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A workshop explores the benefits of mindfulness
In recent years, the role of mindfulness has been shown to benefit people’s physical and emotional well-being in a variety of ways. Islanders will have a chance to learn about this field and its benefits when Dr. Marcie Hamrick and therapist and attorney Sevilla Rhoads offer “An Afternoon of Mindfulness Retreat” next week.
The afternoon will be a mixture of mindfulness exercises, sharing of thoughts and experiences and information on mindfulness from a scientific perspective.
The retreat is open to a variety of people, the organizers say: those who want to have a restorative afternoon, people looking for an introduction to mindfulness and those who already have mindfulness practices and want to deepen them.
“It will be enjoyable for itself with take-aways for those who need them,” Rhoads said.
Hamrick, a physician at Vashon Women’s Health Center and a yoga instructor, will lead the group in mindfulness movement exercises centered on the body, including some gentle yoga and an eating meditation. Rhoads will offer exercises more tuned to the mind — exercises, she said, “to see more clearly what is happening for us and around us.”
One of the leaders in the field of mindfulness is Jon Kabat-Zinn, who defined mindfulness as “paying attention in a particular way; on purpose, in the present moment, and nonjudgmentally.” It has its roots in Buddhism, Taoism and yoga, he noted, but is also found in the works of Emerson, Thoreau and Whitman and in Native American wisdom.
Kabat-Zinn established the Center for Mindfulness in Medicine at the University of Massachusetts and developed an eight-week program countless people have taken, called Mindfulness Based Stress Reduction (MBSR). The program is offered at several major medical centers throughout the country, including at Swedish Hospital, according to Hamrick. The techniques participants learn and practice in that program have been shown to benefit people suffering from a variety of chronic health conditions, including insomnia, irritable bowel syndrome, heart disease, anxiety, depression and pain of any kind.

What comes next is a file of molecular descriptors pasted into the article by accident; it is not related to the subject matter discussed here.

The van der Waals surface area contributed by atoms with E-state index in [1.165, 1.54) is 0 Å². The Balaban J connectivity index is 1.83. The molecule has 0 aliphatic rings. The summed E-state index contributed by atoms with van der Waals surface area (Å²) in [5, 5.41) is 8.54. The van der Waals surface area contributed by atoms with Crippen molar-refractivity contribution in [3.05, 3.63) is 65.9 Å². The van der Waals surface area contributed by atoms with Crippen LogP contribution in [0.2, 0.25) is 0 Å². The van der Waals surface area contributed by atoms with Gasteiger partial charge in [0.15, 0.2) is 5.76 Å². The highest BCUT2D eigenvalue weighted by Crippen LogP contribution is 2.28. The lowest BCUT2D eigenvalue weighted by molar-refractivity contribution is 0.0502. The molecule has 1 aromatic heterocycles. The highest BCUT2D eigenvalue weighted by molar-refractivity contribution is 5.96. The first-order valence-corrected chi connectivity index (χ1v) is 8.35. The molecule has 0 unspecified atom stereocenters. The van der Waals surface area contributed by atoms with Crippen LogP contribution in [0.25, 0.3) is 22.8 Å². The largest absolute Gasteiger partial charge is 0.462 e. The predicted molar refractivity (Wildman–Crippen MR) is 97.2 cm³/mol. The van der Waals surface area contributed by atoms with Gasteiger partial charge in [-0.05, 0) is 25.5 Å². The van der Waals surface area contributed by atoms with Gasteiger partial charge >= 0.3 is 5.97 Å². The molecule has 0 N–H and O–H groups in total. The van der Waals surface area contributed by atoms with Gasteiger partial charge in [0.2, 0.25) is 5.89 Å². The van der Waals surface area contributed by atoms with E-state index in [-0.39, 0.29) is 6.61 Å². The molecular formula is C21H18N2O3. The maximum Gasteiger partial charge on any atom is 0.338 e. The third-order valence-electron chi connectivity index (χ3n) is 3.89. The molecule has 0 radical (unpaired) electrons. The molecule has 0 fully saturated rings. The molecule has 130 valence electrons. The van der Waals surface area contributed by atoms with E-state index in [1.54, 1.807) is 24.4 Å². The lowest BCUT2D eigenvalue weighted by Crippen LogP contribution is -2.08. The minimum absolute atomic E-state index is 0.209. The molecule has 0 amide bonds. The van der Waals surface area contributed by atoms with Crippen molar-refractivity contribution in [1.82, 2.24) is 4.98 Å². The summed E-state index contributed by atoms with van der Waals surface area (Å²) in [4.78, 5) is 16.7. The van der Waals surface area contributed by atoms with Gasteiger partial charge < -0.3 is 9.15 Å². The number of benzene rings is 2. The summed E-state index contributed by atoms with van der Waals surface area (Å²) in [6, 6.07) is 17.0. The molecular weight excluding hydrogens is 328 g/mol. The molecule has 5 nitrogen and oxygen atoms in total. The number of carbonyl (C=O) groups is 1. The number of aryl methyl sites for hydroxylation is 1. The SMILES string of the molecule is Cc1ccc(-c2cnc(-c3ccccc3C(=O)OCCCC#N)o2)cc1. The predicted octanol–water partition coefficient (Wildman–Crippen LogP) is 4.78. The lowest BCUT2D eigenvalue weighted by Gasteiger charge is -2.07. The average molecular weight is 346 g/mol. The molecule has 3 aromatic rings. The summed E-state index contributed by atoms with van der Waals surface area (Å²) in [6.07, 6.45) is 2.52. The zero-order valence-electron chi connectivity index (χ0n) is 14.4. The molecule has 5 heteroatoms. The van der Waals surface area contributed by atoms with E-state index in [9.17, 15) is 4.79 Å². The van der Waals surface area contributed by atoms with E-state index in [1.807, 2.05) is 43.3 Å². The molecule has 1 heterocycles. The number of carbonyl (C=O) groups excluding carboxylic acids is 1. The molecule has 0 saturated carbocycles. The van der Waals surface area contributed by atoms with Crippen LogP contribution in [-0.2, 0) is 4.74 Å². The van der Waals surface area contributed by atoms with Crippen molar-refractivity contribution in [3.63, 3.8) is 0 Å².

Both women have had their own mindfulness practices for years, they said, and both have also studied its uses and benefits as health care providers.
Hamrick has begun the MBSR training for professionals, and Rhoads has studied Mindfulness Based Cognitive Therapy and Mindfulness Based Relapse Prevention, both of which have been shown to be helpful. The first was recently found to prevent relapses of depression as well as pharmaceuticals do, Rhoads noted, and the latter is proving useful in treating people with addictions.
All the exercises they will teach at the retreat will be “evidence based,” meaning they are tried and true and have been found to be beneficial.
Both women note their enthusiasm for the retreat and what might come from it. “Mindfulness has changed the way I live, and I am excited to share it with people,” Hamrick said.
For her part, Rhoads noted that people often face barriers to wellness, and she and Hamrick intentionally set a sliding-fee scale and kept the day short to fit with people’s schedules.
In preparation for the retreat, the women sent a letter to Island health care providers, asking them to invite any patients who might benefit from the techniques.
As a physician herself, Hamrick said, she believes many of her patients would benefit from adding a mindfulness practice to their lives.
“I think of it with every patient I see,” she said.
She also knows that physicians and patients alike grow frustrated with the limitations of conventional medicine when it comes to chronic disease, but mindfulness techniques — simple tools people can readily use — hold a great deal of possibility.
“It’s like opening the window and bringing in fresh air,” Hamrick said.
The class will be held from 1 to 5 p.m. Saturday, May 21, at the Mann Studio, at 20406 Chautauqua Beach Rd. Registration in advance is requested; call the Vashon Women’s Health Center at 463-2777. The class costs $25 to $75, on a sliding fee scale. Registration is limited to 15 participants.
For more information, visit www.presenthealthandwellness.com and hit the “retreats” tab.